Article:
https://www.readbyqxmd.com/read/28108113/current-understanding-of-the-hypothalamic-ghrelin-pathways-inducing-appetite-and-adiposity
#9
REVIEW
Omar Al Massadi, Miguel López, Matthias Tschöp, Carlos Diéguez, Ruben Nogueiras
Ghrelin is a multifaceted regulator of metabolism. Ghrelin regulates energy balance in the short term via induction of appetite and in the long term via increased body weight and adiposity. Recently, several central pathways modulating the metabolic actions of ghrelin were unmasked, and it was shown to act through different hypothalamic nuclei to induce feeding. Ghrelin also modulates glucose homeostasis, but the central mechanisms responsible for this action have not been studied in detail. Although ghrelin also acts through extrahypothalamic areas to promote feeding, this review specifically dissects hypothalamic control of ghrelin's orexigenic and adipogenic actions and presents current understanding of the intracellular ghrelin orexigenic pathways, including their dependence on other relevant systems implicated in energy balance...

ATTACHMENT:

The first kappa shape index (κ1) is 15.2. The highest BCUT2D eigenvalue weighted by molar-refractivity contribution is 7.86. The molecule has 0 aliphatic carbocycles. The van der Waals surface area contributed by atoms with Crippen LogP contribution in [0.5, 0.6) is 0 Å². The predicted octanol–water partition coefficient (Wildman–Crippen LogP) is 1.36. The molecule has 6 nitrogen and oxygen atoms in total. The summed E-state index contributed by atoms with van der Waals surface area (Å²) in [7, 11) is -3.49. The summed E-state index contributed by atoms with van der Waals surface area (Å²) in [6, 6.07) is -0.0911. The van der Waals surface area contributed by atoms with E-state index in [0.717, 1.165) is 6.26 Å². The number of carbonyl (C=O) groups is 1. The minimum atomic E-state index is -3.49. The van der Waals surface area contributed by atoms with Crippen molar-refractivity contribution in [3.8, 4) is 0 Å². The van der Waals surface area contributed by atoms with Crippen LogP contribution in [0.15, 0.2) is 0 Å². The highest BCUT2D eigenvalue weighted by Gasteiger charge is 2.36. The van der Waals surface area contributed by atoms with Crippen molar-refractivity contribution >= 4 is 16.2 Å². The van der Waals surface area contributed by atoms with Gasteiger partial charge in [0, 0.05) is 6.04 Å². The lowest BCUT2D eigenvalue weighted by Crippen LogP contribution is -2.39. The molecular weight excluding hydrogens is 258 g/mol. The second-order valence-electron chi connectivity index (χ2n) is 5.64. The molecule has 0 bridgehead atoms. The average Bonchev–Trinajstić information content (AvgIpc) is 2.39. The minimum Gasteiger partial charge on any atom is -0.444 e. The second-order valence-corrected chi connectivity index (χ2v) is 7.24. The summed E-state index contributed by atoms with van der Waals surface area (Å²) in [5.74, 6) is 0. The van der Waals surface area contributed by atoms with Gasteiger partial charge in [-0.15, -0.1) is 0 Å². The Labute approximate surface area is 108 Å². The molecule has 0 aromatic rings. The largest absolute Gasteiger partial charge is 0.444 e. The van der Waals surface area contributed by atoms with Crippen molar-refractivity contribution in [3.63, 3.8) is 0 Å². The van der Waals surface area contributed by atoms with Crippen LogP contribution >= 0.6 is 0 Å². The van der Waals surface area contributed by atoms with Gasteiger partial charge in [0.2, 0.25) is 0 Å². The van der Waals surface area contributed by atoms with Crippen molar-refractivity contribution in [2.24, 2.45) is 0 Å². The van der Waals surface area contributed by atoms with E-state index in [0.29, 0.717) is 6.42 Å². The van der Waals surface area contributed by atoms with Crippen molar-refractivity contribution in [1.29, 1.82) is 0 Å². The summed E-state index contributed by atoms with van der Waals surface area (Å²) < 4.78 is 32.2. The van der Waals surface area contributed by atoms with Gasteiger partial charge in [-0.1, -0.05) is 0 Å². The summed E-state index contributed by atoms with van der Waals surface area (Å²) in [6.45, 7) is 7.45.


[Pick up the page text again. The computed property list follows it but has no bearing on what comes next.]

January 17, 2017: Trends in Neurosciences
https://www.readbyqxmd.com/read/28081942/pten-local-and-global-modulation-of-neuronal-function-in-health-and-disease
#10
REVIEW
Shira Knafo, José A Esteban
Phosphatase and tensin homolog deleted on chromosome ten (PTEN) was recently revealed to be a synaptic player during plasticity events in addition to its well-established role as a general controlling factor in cell proliferation and neuronal growth during development. Alterations of these direct actions of PTEN at synapses may lead to synaptic dysfunction with behavioral and cognitive consequences. A recent paradigmatic example of this situation, Alzheimer's disease (AD), is associated with excessive recruitment of PTEN into synapses leading to pathological synaptic depression...
January 9, 2017: Trends in Neurosciences